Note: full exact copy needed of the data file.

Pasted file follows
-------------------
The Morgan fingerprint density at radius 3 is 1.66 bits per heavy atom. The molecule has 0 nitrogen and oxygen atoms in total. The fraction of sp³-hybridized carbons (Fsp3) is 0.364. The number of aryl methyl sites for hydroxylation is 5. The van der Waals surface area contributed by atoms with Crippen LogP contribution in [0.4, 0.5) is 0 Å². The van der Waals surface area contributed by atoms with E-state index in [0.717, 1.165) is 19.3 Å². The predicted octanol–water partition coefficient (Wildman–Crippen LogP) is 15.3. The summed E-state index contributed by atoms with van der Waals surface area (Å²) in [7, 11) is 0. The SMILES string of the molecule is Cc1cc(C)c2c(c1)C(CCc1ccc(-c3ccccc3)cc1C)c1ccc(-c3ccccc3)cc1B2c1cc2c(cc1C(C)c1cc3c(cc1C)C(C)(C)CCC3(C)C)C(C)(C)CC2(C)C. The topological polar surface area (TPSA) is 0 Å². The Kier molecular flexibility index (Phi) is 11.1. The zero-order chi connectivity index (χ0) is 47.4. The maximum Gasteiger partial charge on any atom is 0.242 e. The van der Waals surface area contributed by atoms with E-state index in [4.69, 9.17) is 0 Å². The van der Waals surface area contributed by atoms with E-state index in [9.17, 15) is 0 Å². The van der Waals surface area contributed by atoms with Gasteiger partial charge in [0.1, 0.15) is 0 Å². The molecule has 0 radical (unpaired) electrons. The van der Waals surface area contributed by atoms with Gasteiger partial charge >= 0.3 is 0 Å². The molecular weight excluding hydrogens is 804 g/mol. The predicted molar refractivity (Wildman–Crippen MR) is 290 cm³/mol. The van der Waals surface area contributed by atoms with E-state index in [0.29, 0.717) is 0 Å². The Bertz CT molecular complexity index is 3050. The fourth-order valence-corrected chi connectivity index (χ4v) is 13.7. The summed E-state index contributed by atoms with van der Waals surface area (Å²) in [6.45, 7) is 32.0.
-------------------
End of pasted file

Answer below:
The Morgan fingerprint density at radius 3 is 1.66 bits per heavy atom. The molecule has 0 nitrogen and oxygen atoms in total. The fraction of sp³-hybridized carbons (Fsp3) is 0.364. The number of aryl methyl sites for hydroxylation is 5. The van der Waals surface area contributed by atoms with Crippen LogP contribution in [0.4, 0.5) is 0 Å². The van der Waals surface area contributed by atoms with E-state index in [0.717, 1.165) is 19.3 Å². The predicted octanol–water partition coefficient (Wildman–Crippen LogP) is 15.3. The summed E-state index contributed by atoms with van der Waals surface area (Å²) in [7, 11) is 0. The SMILES string of the molecule is Cc1cc(C)c2c(c1)C(CCc1ccc(-c3ccccc3)cc1C)c1ccc(-c3ccccc3)cc1B2c1cc2c(cc1C(C)c1cc3c(cc1C)C(C)(C)CCC3(C)C)C(C)(C)CC2(C)C. The topological polar surface area (TPSA) is 0 Å². The Kier molecular flexibility index (Phi) is 11.1. The zero-order chi connectivity index (χ0) is 47.4. The maximum Gasteiger partial charge on any atom is 0.242 e. The van der Waals surface area contributed by atoms with E-state index in [4.69, 9.17) is 0 Å². The van der Waals surface area contributed by atoms with E-state index in [9.17, 15) is 0 Å². The van der Waals surface area contributed by atoms with Gasteiger partial charge in [0.1, 0.15) is 0 Å². The molecule has 0 radical (unpaired) electrons. The van der Waals surface area contributed by atoms with Gasteiger partial charge >= 0.3 is 0 Å². The molecular weight excluding hydrogens is 804 g/mol. The predicted molar refractivity (Wildman–Crippen MR) is 290 cm³/mol. The van der Waals surface area contributed by atoms with E-state index in [0.29, 0.717) is 0 Å². The Bertz CT molecular complexity index is 3050. The fourth-order valence-corrected chi connectivity index (χ4v) is 13.7. The summed E-state index contributed by atoms with van der Waals surface area (Å²) in [6.45, 7) is 32.0.